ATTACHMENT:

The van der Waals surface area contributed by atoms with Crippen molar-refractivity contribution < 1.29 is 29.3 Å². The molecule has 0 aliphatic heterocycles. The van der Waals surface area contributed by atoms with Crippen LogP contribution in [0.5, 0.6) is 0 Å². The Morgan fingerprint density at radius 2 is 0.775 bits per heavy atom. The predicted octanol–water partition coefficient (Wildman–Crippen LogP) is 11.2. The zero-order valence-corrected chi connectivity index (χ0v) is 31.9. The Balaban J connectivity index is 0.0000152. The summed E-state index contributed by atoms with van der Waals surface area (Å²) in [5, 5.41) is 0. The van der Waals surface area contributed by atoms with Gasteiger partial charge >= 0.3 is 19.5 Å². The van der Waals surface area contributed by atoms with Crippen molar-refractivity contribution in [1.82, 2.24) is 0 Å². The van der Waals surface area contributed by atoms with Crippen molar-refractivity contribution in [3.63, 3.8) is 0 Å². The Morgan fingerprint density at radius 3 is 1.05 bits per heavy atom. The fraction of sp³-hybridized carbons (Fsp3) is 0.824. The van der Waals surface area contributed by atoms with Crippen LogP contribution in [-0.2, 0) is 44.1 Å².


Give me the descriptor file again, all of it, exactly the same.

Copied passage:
The van der Waals surface area contributed by atoms with Crippen molar-refractivity contribution < 1.29 is 29.3 Å². The molecule has 0 aliphatic heterocycles. The van der Waals surface area contributed by atoms with Crippen LogP contribution in [0.5, 0.6) is 0 Å². The Morgan fingerprint density at radius 2 is 0.775 bits per heavy atom. The predicted octanol–water partition coefficient (Wildman–Crippen LogP) is 11.2. The zero-order valence-corrected chi connectivity index (χ0v) is 31.9. The Balaban J connectivity index is 0.0000152. The summed E-state index contributed by atoms with van der Waals surface area (Å²) in [5, 5.41) is 0. The van der Waals surface area contributed by atoms with Gasteiger partial charge >= 0.3 is 19.5 Å². The van der Waals surface area contributed by atoms with Crippen molar-refractivity contribution in [1.82, 2.24) is 0 Å². The van der Waals surface area contributed by atoms with Crippen molar-refractivity contribution in [3.63, 3.8) is 0 Å². The Morgan fingerprint density at radius 3 is 1.05 bits per heavy atom. The fraction of sp³-hybridized carbons (Fsp3) is 0.824. The van der Waals surface area contributed by atoms with Crippen LogP contribution in [-0.2, 0) is 44.1 Å².